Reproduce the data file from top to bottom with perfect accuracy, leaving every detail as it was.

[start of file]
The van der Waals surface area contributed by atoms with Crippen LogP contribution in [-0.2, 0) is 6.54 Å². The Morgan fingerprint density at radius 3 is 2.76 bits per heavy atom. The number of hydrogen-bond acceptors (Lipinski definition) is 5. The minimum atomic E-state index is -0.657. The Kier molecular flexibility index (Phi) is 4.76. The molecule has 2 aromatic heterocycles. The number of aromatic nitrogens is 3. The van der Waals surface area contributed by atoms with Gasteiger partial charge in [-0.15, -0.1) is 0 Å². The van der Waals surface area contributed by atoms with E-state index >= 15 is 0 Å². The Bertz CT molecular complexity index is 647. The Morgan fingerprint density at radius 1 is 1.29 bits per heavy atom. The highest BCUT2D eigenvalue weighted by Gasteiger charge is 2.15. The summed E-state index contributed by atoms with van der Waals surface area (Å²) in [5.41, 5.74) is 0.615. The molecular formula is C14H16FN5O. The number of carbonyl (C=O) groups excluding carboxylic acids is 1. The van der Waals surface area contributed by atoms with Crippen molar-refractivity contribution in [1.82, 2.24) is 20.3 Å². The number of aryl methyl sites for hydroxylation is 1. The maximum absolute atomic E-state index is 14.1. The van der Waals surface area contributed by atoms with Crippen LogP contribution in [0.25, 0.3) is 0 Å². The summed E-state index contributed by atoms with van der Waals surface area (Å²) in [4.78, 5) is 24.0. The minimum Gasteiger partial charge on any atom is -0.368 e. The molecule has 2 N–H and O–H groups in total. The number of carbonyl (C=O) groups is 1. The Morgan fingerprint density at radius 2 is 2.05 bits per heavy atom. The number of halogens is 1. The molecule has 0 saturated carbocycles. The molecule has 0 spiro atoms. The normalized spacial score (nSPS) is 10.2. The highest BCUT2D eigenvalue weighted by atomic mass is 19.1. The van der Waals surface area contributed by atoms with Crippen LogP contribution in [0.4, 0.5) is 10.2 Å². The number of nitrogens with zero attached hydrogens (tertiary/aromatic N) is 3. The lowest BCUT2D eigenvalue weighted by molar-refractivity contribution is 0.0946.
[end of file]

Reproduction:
The van der Waals surface area contributed by atoms with Crippen LogP contribution in [-0.2, 0) is 6.54 Å². The Morgan fingerprint density at radius 3 is 2.76 bits per heavy atom. The number of hydrogen-bond acceptors (Lipinski definition) is 5. The minimum atomic E-state index is -0.657. The Kier molecular flexibility index (Phi) is 4.76. The molecule has 2 aromatic heterocycles. The number of aromatic nitrogens is 3. The van der Waals surface area contributed by atoms with Gasteiger partial charge in [-0.15, -0.1) is 0 Å². The van der Waals surface area contributed by atoms with E-state index >= 15 is 0 Å². The Bertz CT molecular complexity index is 647. The Morgan fingerprint density at radius 1 is 1.29 bits per heavy atom. The highest BCUT2D eigenvalue weighted by Gasteiger charge is 2.15. The summed E-state index contributed by atoms with van der Waals surface area (Å²) in [5.41, 5.74) is 0.615. The molecular formula is C14H16FN5O. The number of carbonyl (C=O) groups excluding carboxylic acids is 1. The van der Waals surface area contributed by atoms with Crippen molar-refractivity contribution in [1.82, 2.24) is 20.3 Å². The number of aryl methyl sites for hydroxylation is 1. The maximum absolute atomic E-state index is 14.1. The van der Waals surface area contributed by atoms with Crippen LogP contribution in [0.25, 0.3) is 0 Å². The summed E-state index contributed by atoms with van der Waals surface area (Å²) in [4.78, 5) is 24.0. The minimum Gasteiger partial charge on any atom is -0.368 e. The molecule has 2 N–H and O–H groups in total. The number of carbonyl (C=O) groups is 1. The Morgan fingerprint density at radius 2 is 2.05 bits per heavy atom. The number of halogens is 1. The molecule has 0 saturated carbocycles. The molecule has 0 spiro atoms. The normalized spacial score (nSPS) is 10.2. The highest BCUT2D eigenvalue weighted by atomic mass is 19.1. The van der Waals surface area contributed by atoms with Crippen LogP contribution in [0.4, 0.5) is 10.2 Å². The number of nitrogens with zero attached hydrogens (tertiary/aromatic N) is 3. The lowest BCUT2D eigenvalue weighted by molar-refractivity contribution is 0.0946.